movie reviews

District 9

In originally published this on another blog in September 2009.

d9
In one word: Mind-blowing.

Disctrict-9 is set in Johannesburg, South Africa and asks this question: What if illegal aliens were actual aliens form another planet?

An alien ship has been stranded above Johannesburg for the past 2 decades. The aliens have been living in squatter camps. MNU (Multinational United) the task-force in charge of alien affairs has to move the “prawns”(as they are derogatorily nicknamed) to a new camp, further segregating them from the humans. MNU sends team leader Wikus and his crew to serve eviction notices. A chance encounter throws Wikus’ world into upheaval and sends him running for his life. D9 is visually spectacular and includes documentary style footage.

It is packed with action, adventure and suspense. There is a strong human element, showing how cruel human beings can be, which is underlined beautifully by the soundtrack. The sound editing enhances the overall effect of the movie very well. The story line is gripping and satirizes issues both historic (apartheid) and contemporary (xenophobia). It also mocks the bravado and arrogance that most soldiers seem to have when physically dealing with “the enemy”.

The movie has a heavy political undercurrent, but it is in no way obtrusive. D9 can be enjoyed by almost anyone, even if they have zero interest in politics. Laden with dark humour, some of the one-liners are hilarious. Perhaps the Afrikaans accents made them even funnier. There many gross out moments (not toilet humour) and you probably won’t feel like eating right afterwards, especially not a piece of meat.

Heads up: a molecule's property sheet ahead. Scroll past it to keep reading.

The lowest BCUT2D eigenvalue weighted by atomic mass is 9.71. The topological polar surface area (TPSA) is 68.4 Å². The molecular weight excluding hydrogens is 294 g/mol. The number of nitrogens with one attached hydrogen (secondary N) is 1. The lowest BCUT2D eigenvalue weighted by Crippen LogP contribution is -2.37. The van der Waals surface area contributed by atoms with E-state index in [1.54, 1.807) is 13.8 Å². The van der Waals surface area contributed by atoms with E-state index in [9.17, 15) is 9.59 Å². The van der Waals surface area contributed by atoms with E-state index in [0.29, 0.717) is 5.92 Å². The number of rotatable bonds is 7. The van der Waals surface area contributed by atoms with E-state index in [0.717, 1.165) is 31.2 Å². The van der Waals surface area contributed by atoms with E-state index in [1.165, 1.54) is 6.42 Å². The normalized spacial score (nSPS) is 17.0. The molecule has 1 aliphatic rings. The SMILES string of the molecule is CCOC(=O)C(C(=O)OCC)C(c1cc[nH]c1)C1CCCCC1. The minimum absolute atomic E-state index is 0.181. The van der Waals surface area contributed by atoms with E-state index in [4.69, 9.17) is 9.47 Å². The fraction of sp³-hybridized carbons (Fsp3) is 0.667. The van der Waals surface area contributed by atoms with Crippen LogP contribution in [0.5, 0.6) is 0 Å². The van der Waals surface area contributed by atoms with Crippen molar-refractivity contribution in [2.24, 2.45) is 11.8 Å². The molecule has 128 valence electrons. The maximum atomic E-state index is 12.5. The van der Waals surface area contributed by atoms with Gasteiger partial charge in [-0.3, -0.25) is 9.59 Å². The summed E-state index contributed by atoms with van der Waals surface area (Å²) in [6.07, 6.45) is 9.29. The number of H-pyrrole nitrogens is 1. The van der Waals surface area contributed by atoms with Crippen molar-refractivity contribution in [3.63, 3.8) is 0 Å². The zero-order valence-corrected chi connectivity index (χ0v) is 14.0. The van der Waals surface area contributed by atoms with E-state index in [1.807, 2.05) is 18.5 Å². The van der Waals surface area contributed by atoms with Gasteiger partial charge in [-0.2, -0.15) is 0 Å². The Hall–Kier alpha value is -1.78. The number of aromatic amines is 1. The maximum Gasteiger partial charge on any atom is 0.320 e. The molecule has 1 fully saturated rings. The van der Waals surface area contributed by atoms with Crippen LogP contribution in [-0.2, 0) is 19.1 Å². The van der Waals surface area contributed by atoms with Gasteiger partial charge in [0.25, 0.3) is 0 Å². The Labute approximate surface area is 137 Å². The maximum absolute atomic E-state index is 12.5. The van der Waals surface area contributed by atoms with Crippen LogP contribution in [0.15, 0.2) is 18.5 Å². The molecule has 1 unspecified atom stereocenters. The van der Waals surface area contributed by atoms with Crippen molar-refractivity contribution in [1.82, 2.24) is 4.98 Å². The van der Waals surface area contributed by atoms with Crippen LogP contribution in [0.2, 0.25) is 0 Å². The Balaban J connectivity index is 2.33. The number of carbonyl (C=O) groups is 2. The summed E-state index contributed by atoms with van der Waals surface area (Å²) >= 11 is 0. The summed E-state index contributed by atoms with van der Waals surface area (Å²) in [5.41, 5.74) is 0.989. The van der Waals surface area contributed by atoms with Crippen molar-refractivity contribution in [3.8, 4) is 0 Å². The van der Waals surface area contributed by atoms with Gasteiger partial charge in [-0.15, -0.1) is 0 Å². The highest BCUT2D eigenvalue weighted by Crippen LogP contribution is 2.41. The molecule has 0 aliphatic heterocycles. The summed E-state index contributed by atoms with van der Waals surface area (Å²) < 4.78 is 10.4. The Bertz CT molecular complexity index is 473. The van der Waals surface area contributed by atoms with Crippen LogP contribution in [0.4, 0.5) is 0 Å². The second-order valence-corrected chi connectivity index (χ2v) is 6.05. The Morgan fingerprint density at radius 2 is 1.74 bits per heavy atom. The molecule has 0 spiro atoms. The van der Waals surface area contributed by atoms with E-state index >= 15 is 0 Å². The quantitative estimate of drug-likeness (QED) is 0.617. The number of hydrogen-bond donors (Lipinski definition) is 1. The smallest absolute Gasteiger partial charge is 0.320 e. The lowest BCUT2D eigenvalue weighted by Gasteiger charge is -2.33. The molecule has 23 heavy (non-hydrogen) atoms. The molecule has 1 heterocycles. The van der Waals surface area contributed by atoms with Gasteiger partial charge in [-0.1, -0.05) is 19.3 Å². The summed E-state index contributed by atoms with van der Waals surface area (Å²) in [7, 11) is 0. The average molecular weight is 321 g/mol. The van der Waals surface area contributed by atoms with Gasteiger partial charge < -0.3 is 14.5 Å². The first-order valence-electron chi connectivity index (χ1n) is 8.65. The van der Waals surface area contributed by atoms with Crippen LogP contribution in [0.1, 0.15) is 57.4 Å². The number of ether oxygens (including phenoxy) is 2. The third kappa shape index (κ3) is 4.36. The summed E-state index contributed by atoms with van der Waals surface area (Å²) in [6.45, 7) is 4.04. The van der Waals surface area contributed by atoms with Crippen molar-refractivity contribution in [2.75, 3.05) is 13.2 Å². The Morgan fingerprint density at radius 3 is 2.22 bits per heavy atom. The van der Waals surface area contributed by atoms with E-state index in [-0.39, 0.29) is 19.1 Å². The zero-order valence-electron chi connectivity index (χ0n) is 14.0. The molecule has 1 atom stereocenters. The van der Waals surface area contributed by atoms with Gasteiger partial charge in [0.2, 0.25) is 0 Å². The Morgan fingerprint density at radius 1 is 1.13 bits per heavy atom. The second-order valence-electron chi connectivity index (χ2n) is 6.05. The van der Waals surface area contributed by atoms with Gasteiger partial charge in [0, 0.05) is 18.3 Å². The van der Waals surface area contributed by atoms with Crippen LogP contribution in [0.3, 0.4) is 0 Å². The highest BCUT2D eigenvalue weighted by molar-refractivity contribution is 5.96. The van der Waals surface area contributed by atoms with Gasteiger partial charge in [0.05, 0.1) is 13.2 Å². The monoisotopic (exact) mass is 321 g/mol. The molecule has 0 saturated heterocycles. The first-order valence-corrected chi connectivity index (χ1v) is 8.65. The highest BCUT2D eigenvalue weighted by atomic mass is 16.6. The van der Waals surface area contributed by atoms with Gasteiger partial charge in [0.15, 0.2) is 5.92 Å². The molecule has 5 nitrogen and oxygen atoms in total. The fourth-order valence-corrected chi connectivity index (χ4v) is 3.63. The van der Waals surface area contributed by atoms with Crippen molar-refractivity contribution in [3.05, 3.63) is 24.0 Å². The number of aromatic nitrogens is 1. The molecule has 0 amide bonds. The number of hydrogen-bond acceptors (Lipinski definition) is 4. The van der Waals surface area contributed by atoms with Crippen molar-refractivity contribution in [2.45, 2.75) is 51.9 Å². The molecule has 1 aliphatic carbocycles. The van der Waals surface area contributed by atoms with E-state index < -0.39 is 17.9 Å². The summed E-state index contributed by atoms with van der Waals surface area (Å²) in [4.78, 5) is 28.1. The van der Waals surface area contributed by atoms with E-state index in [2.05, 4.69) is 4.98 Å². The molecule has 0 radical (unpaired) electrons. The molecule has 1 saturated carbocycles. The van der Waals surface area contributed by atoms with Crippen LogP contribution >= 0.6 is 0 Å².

Disctrict 9 is completely different from any movie ever shot in South Africa. Despite the international investors and the New Zealand producer (Peter Jackson –  Lord of the Rings), the movie is very local. The movie has an all South-African cast and introduces Sharlto Copley, as Wikus.

Copley who was born in 1973, is also a producer and has co-written and co-directed a movie called Spoon. The director of D9, Neil Bromkamp was born in Johannesberg in 1979 and graduated from Vancouver Film School (Canada) in 1998. Bromkamp co-wrote the screenplay with Terri Tatchell, another Vancouver film school graduate.

Favourite moment: Wikus gives an alien child a piece of candy… and the child throws it back at him.

For a list of the cast and crew visit IMDB.

 

 

©lowercase v  2009

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